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13 Then I heard every creature in heaven and on earth and under the earth and in the sea, and all that is in them, singing,

“To the one seated on the throne and to the Lamb

be blessing and honor and glory and might

forever and ever!”

14 And the four living creatures said, “Amen!” And the elders fell down and worshiped.

 


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13. The universal chorus of creation, including the outermost circles as well as the inner (of saints and angels), winds up the doxology. The full accomplishment of this is to be when Christ takes His great power and reigns visibly.

every creature—"all His works in all places of His dominion" (Ps 103:22).

under the earth—the departed spirits in Hades.

such as are—So B and Vulgate. But A omits this.

in the seaGreek, "upon the sea": the sea animals which are regarded as being on the surface [Alford].

all that are in them—So Vulgate reads. A omits "all (things)" here (Greek, "panta"), and reads, "I heard all (Greek, "pantas") saying": implying the harmonious concert of all in the four quarters of the universe.

Blessing, &c.—Greek, "the blessing, the honor, and the glory, and the might to the ages of the ages." The fourfold ascription indicates world-wide universality.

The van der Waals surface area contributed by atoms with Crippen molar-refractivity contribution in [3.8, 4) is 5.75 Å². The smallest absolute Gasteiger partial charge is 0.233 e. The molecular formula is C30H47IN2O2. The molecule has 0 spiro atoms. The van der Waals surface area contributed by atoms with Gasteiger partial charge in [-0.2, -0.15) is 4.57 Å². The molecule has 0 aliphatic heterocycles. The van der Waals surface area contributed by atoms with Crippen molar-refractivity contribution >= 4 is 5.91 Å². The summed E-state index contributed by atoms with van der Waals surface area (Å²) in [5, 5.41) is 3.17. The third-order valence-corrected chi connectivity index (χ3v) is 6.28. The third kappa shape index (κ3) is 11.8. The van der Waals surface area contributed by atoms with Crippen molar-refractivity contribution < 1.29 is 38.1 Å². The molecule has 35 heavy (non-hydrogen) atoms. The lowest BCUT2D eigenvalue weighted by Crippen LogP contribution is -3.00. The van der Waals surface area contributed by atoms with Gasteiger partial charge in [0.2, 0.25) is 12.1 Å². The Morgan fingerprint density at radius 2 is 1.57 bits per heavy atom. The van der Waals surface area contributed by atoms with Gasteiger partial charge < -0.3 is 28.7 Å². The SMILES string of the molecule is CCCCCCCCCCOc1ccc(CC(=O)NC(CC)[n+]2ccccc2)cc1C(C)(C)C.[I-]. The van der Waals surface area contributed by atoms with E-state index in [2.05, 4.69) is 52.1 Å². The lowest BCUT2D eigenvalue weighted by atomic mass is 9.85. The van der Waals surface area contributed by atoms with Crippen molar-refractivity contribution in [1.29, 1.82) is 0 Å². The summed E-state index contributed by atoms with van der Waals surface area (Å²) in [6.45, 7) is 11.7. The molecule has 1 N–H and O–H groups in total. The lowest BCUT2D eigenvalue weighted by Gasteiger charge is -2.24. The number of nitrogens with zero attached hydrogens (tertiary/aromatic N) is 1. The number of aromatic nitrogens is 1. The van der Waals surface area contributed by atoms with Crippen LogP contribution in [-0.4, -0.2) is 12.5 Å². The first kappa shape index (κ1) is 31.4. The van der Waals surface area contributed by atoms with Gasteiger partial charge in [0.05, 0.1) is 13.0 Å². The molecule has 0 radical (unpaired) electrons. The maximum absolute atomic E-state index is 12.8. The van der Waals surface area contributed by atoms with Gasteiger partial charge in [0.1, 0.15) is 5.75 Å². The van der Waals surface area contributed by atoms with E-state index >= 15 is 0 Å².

14. said—So A, Vulgate, and Syriac read. But B and Coptic read, "(I heard) saying."

Amen—So A reads. But B reads, "the (accustomed) Amen." As in Re 4:11, the four and twenty elders asserted God's worthiness to receive the glory, as having created all things, so here the four living creatures ratify by their "Amen" the whole creation's ascription of the glory to Him.

four and twenty—omitted in the oldest manuscripts: Vulgate supports it.

him that liveth for ever and ever—omitted in all the manuscripts: inserted by commentators from Re 4:9. But there, where the thanksgiving is expressed, the words are appropriate; but here less so, as their worship is that of silent prostration. "Worshipped" (namely, God and the Lamb). So in Re 11:1, "worship" is used absolutely.




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